Okay so the GFS can join the party, it's even worse in this situation. I know you understand that CAPE is the critical factor in this situation such that any localized area of surface heating will result in higher CAPE. Even if it's not direct sunshine, temperatures will rise throughout the day as long as it isn't raining. I think we can agree that won't be the case across the warm sector where a strong warm air advection regime. Naturally, strong WAA off the Gulf (with above normal SSTs) will also help to boost both temperatures and moisture, well ahead of the very well advertised linear feature.

Our disagreement is solely centered around the probability of pre-frontal convection occurring.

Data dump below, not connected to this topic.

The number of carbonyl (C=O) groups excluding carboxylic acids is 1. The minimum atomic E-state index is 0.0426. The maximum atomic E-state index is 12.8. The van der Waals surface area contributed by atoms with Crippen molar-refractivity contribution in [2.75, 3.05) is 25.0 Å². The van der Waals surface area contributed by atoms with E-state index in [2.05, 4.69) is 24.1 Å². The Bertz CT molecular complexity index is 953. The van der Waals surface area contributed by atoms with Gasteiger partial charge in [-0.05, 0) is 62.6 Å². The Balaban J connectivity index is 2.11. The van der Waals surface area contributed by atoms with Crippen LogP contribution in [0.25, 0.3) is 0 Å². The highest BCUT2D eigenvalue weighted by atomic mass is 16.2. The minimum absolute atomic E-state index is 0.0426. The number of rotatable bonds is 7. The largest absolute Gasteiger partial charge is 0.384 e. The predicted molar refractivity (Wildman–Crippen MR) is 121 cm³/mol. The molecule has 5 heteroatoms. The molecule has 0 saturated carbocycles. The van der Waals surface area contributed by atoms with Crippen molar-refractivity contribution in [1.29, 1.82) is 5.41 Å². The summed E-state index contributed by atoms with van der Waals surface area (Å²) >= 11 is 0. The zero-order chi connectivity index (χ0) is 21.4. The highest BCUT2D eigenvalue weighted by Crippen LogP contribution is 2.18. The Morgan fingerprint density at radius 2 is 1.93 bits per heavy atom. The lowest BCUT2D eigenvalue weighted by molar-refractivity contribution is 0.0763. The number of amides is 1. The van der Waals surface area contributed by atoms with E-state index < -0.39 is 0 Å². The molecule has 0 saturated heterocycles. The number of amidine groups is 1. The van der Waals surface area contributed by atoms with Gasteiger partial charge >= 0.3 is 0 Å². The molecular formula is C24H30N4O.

When the warm sector is uncapped with LCL/LFC values of 300-500 meters, I don't think it is unreasonable to assume that convection will initiate at some point ahead of that line wherever surface heating is maximized. It may not be southeast Arkansas, but I'm favoring someplace in the MS river basin primarily due to topography (shown below, acts as a wind tunnel to enhance WAA) and the dual-nature of the moisture plume shown on all model guidance (one from Cuba and the dominant plume from the western GoM).

Attached Image


The Feb 28 tornado outbreak was largely caused by prefrontal convection due to localized/differential heating within a similar prefrontal band of enhanced surface moisture emanating out of the Caribbean. It's probable that topographic funneling influenced initiation with the Feb 28 event as well.

Attached Image